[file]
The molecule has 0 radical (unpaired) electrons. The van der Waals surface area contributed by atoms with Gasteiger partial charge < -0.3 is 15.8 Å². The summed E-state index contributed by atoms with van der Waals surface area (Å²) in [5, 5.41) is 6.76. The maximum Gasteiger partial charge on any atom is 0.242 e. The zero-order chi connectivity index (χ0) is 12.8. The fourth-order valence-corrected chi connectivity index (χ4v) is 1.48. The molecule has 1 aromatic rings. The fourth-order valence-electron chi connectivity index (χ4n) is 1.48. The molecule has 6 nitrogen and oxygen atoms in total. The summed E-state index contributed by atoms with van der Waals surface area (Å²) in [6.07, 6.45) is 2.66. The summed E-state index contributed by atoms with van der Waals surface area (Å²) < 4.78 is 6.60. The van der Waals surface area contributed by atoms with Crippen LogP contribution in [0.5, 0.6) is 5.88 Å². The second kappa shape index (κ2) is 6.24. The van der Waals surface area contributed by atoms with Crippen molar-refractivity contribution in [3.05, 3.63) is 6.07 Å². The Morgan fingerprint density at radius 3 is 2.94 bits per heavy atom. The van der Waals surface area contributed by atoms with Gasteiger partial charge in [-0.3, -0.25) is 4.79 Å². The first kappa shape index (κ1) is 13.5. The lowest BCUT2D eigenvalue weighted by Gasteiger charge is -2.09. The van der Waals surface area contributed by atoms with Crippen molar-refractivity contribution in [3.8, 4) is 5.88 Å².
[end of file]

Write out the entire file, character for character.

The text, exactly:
The molecule has 0 radical (unpaired) electrons. The van der Waals surface area contributed by atoms with Gasteiger partial charge < -0.3 is 15.8 Å². The summed E-state index contributed by atoms with van der Waals surface area (Å²) in [5, 5.41) is 6.76. The maximum Gasteiger partial charge on any atom is 0.242 e. The zero-order chi connectivity index (χ0) is 12.8. The fourth-order valence-corrected chi connectivity index (χ4v) is 1.48. The molecule has 1 aromatic rings. The fourth-order valence-electron chi connectivity index (χ4n) is 1.48. The molecule has 6 nitrogen and oxygen atoms in total. The summed E-state index contributed by atoms with van der Waals surface area (Å²) in [6.07, 6.45) is 2.66. The summed E-state index contributed by atoms with van der Waals surface area (Å²) < 4.78 is 6.60. The van der Waals surface area contributed by atoms with Crippen LogP contribution in [0.5, 0.6) is 5.88 Å². The second kappa shape index (κ2) is 6.24. The van der Waals surface area contributed by atoms with Crippen molar-refractivity contribution in [3.05, 3.63) is 6.07 Å². The Morgan fingerprint density at radius 3 is 2.94 bits per heavy atom. The van der Waals surface area contributed by atoms with Gasteiger partial charge in [-0.3, -0.25) is 4.79 Å². The first kappa shape index (κ1) is 13.5. The lowest BCUT2D eigenvalue weighted by Gasteiger charge is -2.09. The van der Waals surface area contributed by atoms with Crippen molar-refractivity contribution in [3.8, 4) is 5.88 Å².